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Sunday, March 6, 2011

Some stay, some go - all suffer

Personal note: This reporter parked at the end of our drive on Friday 4th, looking for someone to talk to.  I was en route to pick up my family member, Victor, from Riccarton, but directed them to our neighbour, Helen.  Turns out Helen wasn't home, and they went down to the flat to find someone to talk to.

Some stay, some go - all suffer

Last updated 11:45 06/03/2011
It's 12.51PM on Friday, and Vanessa Kollar is listening to a Civil Defence briefing at Sumner School while a teacher reads to her daughter Yasmin in a tent on the school grounds.

The Sumner residents are some of only a select few who have stuck it out in the devastated suburb. Their house, on the flat, was undamaged.

In swanky Clifton Terrace, high above the seaside suburb, the only sign of life is a couple of cars with boots raised as residents load in whatever possessions they can lay their hands on and leave.

Kollar, her husband Peter and their five-year-old daughter have decided to stay put, despite dealing with a toilet that is a hole in the backyard, no water and a decimated neighbourhood.

Only two of Yasmin's 25 classmates and their families are still in the suburb.

The family's first thoughts were to leave the city and Kollar even asked her husband, a South Island account manager for Fuji, if his job could be transferred to another city. Since then she has realised what the people in a community under pressure can do for each other.

"There is a lot of ingenuity in Sumner," she says.

The Sumner community and school has rallied together to provide entertainment and schooling for any remaining children on Mondays, Wednesdays and Fridays from 10am to 2pm, and tents have been set up on the school fields to offer shelter from rain. There are regular meetings to inform residents what is going on, and neighbours are keeping an eye out for each other.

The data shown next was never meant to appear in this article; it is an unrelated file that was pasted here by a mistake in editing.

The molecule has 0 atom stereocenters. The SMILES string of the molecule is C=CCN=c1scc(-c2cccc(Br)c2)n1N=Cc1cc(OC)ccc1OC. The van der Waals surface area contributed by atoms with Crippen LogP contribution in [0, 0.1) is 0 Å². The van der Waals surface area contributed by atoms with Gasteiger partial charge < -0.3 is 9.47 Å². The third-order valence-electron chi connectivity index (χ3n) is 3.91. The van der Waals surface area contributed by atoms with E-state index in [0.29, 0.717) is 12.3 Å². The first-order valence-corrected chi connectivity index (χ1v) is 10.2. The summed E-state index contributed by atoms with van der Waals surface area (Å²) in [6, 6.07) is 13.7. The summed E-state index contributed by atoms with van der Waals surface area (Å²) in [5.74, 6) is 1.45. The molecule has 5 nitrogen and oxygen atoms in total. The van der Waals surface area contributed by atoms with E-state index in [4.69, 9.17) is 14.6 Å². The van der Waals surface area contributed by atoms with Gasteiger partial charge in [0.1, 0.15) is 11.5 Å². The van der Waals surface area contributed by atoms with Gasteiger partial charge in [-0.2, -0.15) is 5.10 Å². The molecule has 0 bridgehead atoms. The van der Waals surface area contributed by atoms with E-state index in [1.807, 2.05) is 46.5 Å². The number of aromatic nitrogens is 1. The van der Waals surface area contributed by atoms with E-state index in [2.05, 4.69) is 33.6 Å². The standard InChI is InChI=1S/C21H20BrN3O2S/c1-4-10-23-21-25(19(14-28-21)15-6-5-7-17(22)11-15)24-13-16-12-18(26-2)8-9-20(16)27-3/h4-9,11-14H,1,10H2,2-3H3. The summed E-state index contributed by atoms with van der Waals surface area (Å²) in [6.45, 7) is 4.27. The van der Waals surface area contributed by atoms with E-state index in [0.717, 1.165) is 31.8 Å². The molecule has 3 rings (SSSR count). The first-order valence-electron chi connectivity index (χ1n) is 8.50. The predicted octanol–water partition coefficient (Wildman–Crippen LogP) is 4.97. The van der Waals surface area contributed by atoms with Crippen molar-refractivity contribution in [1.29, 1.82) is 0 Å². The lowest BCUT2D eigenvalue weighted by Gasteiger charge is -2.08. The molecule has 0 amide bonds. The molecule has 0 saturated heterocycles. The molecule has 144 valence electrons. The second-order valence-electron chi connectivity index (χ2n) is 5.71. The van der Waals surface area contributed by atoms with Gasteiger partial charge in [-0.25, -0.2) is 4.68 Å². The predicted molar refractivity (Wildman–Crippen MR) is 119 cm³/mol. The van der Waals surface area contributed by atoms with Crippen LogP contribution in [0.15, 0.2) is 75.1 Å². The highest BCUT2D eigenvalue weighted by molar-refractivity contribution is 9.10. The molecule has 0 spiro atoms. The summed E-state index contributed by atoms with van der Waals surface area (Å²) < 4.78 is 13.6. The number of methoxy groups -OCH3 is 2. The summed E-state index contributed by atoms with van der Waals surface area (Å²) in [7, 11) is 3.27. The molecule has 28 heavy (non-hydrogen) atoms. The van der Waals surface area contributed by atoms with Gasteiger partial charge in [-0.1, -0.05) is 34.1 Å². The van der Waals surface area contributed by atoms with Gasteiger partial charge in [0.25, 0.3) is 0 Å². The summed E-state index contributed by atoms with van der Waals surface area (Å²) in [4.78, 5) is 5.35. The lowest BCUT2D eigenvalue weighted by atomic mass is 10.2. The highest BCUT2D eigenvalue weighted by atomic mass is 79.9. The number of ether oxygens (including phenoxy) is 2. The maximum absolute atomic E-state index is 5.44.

Kollar said an 84-year-old woman on a mobility scooter came by the other day and dropped off some pears for her and her family. They have also had officials come to check on them and have been told their water will be on in a week, "best-case scenario". Unfortunately, the worst-case scenario is five to six weeks.

Christchurch mayor Bob Parker estimates that 70,000 people have fled the city since the devastating quake, almost a fifth of the population of about 360,000 people.

Police said the Lewis Pass between Christchurch and Nelson looked like peak-hour traffic on the first couple of days after the quake.

Many of those who have left either have friends or family in other cities, or holiday homes in areas such as Wanaka, Queenstown, or Nelson.

Auckland Civil Defence officials say that an estimated temporary population of 21,000 is expected to flow into the city. In Wellington, 5000 people arrived in the first couple of days after the quake, although many were tourists who left soon after. Since then thousands of others are thought to have come into the area.

The South Island is also taking a massive influx of people.

On Tuesday, Timaru mayor Janie Annear said that about 7000 people had arrived in the area.

In Ashburton, an hour's drive south of Christchurch, the earthquake welfare centre said up to 1000 Christchurch refugees had come in. About 1000 arrived in Queenstown and similar numbers had gone to Wanaka.

Nelson Civil Defence staff estimated at least 1000 people had arrived, but many more than that were expected to be in the region without the knowledge of authorities, a situation that is being mirrored in Dunedin.

Kollar says she now realises what they have in the Sumner community. They didn't feel they could spend their time racing around the country to avoid disasters.

"It is such a caring community here. In times like these, you have got to remember what you have got."

- Sunday Star Times

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